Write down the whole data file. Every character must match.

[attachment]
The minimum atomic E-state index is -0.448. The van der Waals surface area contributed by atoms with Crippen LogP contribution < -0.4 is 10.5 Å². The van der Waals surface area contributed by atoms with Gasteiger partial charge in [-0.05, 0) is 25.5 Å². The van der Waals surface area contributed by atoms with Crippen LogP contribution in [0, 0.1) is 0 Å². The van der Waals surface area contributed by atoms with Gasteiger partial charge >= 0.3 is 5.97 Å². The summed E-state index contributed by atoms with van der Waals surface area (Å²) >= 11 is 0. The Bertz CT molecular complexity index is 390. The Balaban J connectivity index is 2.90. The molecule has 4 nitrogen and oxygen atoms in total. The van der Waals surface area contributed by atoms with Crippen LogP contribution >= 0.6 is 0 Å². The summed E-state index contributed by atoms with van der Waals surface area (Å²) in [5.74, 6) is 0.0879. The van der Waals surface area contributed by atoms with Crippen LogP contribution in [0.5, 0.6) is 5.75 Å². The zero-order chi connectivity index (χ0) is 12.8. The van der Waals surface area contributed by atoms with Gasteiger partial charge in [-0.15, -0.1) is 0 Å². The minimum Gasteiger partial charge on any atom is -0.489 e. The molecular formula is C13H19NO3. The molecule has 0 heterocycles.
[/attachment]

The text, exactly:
The minimum atomic E-state index is -0.448. The van der Waals surface area contributed by atoms with Crippen LogP contribution < -0.4 is 10.5 Å². The van der Waals surface area contributed by atoms with Gasteiger partial charge in [-0.05, 0) is 25.5 Å². The van der Waals surface area contributed by atoms with Crippen LogP contribution in [0, 0.1) is 0 Å². The van der Waals surface area contributed by atoms with Gasteiger partial charge >= 0.3 is 5.97 Å². The summed E-state index contributed by atoms with van der Waals surface area (Å²) >= 11 is 0. The Bertz CT molecular complexity index is 390. The Balaban J connectivity index is 2.90. The molecule has 4 nitrogen and oxygen atoms in total. The van der Waals surface area contributed by atoms with Crippen LogP contribution >= 0.6 is 0 Å². The summed E-state index contributed by atoms with van der Waals surface area (Å²) in [5.74, 6) is 0.0879. The van der Waals surface area contributed by atoms with Crippen LogP contribution in [0.5, 0.6) is 5.75 Å². The zero-order chi connectivity index (χ0) is 12.8. The van der Waals surface area contributed by atoms with Gasteiger partial charge in [-0.15, -0.1) is 0 Å². The minimum Gasteiger partial charge on any atom is -0.489 e. The molecular formula is C13H19NO3. The molecule has 0 heterocycles.